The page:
Table 3. Thermal properties of PBS/cellulose composites.
Table 3. Thermal properties of PBS/cellulose composites.
SampleTm (°C)Tc (°C)Hm (J/g)Hc (J/g)χ (%)T5% (°C)T50% (°C)Tmax (°C)
PBS114.275.375.172.936.5356400406
40% NFC114.281.931.835.029.1280384392
7/3115.188.134.536.830.6286384392
5/5115.889.037.737.231.0296379392
3/7115.887.639.038.231.8305383395
40% MCC116.585.238.842.635.5298382383
Table 4. Surface properties of PBS and PBS/cellulose composites.
Table 4. Surface properties of PBS and PBS/cellulose composites.
SampleDistilled WaterOWRKZisman
Θ (deg)SDTot (mN/m)rsd (mN/m)rsp (mN/m)γcr (mN/m)
PBS77.11.443.740.43.343.4
40% NFC76.41.042.339.03.341.9
7/375.40.741.738.43.341.3
5/573.51.141.537.54.039.5
3/775.00.842.939.13.841.6
40% MCC76.91.742.539.23.342.6

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MDPI and ACS Style

Platnieks, O.; Gaidukovs, S.; Barkane, A.; Sereda, A.; Gaidukova, G.; Grase, L.; Thakur, V.K.; Filipova, I.; Fridrihsone, V.; Skute, M.; Laka, M. Bio-Based Poly(butylene succinate)/Microcrystalline Cellulose/Nanofibrillated Cellulose-Based Sustainable Polymer Composites: Thermo-Mechanical and Biodegradation Studies. Polymers 2020, 12, 1472. https://doi.org/10.3390/polym12071472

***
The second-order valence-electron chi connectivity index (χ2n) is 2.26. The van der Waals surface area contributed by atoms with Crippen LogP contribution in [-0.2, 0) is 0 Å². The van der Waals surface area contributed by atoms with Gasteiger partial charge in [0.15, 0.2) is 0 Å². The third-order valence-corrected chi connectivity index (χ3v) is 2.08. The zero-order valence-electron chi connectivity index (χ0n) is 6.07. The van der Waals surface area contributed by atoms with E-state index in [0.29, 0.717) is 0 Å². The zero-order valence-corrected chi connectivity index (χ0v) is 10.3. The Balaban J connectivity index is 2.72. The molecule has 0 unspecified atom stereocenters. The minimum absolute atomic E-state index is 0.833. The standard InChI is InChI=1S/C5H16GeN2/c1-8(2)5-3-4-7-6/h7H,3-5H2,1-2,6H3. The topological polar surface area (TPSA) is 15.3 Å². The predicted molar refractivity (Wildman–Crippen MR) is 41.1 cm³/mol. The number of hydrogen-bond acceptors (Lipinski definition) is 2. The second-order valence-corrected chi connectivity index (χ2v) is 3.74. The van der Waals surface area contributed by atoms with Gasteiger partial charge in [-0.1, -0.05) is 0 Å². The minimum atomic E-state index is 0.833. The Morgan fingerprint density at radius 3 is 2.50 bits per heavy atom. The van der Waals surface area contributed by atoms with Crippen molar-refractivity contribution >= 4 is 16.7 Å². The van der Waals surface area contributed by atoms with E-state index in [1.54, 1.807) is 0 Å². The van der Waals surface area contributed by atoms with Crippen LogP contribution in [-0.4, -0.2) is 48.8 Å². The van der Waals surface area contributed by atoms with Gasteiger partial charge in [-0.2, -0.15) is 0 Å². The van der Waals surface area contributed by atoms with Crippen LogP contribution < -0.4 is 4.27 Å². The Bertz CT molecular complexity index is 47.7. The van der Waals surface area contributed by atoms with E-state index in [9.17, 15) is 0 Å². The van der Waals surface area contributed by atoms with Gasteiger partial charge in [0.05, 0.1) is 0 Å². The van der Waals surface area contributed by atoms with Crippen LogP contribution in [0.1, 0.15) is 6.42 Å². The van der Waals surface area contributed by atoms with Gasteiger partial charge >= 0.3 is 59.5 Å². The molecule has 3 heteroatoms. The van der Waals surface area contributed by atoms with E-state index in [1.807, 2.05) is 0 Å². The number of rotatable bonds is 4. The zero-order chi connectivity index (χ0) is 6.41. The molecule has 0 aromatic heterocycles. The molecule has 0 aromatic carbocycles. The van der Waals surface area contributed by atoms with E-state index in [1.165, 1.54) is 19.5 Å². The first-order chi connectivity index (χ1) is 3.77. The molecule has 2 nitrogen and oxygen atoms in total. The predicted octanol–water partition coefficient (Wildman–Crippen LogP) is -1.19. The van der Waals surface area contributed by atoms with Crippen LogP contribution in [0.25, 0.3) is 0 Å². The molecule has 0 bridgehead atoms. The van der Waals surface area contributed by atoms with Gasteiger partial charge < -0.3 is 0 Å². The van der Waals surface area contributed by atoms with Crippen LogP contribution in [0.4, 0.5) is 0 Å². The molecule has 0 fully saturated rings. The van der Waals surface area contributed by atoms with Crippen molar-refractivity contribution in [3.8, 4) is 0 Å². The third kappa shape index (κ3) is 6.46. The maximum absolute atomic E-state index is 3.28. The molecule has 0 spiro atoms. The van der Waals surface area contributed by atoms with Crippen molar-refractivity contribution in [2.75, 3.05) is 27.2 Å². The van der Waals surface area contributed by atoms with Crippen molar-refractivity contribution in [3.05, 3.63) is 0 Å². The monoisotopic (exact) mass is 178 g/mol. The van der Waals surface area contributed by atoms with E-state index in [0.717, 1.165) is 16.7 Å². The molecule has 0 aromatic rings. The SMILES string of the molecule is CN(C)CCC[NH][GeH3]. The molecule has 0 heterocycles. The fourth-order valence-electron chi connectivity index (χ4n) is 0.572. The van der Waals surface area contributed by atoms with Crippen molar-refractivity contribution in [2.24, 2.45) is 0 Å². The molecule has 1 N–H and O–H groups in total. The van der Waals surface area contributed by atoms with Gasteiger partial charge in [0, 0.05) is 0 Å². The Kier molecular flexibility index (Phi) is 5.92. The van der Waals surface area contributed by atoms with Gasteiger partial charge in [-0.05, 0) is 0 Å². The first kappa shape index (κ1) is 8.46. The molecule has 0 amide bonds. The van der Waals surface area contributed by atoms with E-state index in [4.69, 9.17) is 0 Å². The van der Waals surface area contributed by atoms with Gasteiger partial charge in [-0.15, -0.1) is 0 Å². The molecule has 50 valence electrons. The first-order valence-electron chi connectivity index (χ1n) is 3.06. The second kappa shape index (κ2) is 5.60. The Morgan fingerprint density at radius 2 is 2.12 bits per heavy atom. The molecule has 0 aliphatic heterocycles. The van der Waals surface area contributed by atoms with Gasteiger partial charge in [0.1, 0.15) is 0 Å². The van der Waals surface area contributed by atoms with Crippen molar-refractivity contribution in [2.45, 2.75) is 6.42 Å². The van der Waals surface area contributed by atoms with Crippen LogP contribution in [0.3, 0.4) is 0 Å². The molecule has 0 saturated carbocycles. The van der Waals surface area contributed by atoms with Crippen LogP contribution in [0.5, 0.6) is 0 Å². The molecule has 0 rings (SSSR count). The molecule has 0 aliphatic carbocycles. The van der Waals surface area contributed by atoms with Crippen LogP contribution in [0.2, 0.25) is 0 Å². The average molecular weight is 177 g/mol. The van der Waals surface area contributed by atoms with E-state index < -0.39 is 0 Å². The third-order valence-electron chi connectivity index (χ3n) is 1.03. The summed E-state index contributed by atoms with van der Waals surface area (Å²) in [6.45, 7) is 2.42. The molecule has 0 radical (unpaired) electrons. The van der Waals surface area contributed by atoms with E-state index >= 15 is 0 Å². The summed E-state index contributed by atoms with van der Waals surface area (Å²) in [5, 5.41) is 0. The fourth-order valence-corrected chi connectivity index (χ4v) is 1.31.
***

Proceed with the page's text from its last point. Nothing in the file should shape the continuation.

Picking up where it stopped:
AMA Style

Platnieks O, Gaidukovs S, Barkane A, Sereda A, Gaidukova G, Grase L, Thakur VK, Filipova I, Fridrihsone V, Skute M, Laka M. Bio-Based Poly(butylene succinate)/Microcrystalline Cellulose/Nanofibrillated Cellulose-Based Sustainable Polymer Composites: Thermo-Mechanical and Biodegradation Studies. Polymers. 2020; 12(7):1472. https://doi.org/10.3390/polym12071472

Chicago/Turabian Style

Platnieks, Oskars, Sergejs Gaidukovs, Anda Barkane, Aleksandrs Sereda, Gerda Gaidukova, Liga Grase, Vijay Kumar Thakur, Inese Filipova, Velta Fridrihsone, Marite Skute, and Marianna Laka. 2020. "Bio-Based Poly(butylene succinate)/Microcrystalline Cellulose/Nanofibrillated Cellulose-Based Sustainable Polymer Composites: Thermo-Mechanical and Biodegradation Studies" Polymers 12, no. 7: 1472. https://doi.org/10.3390/polym12071472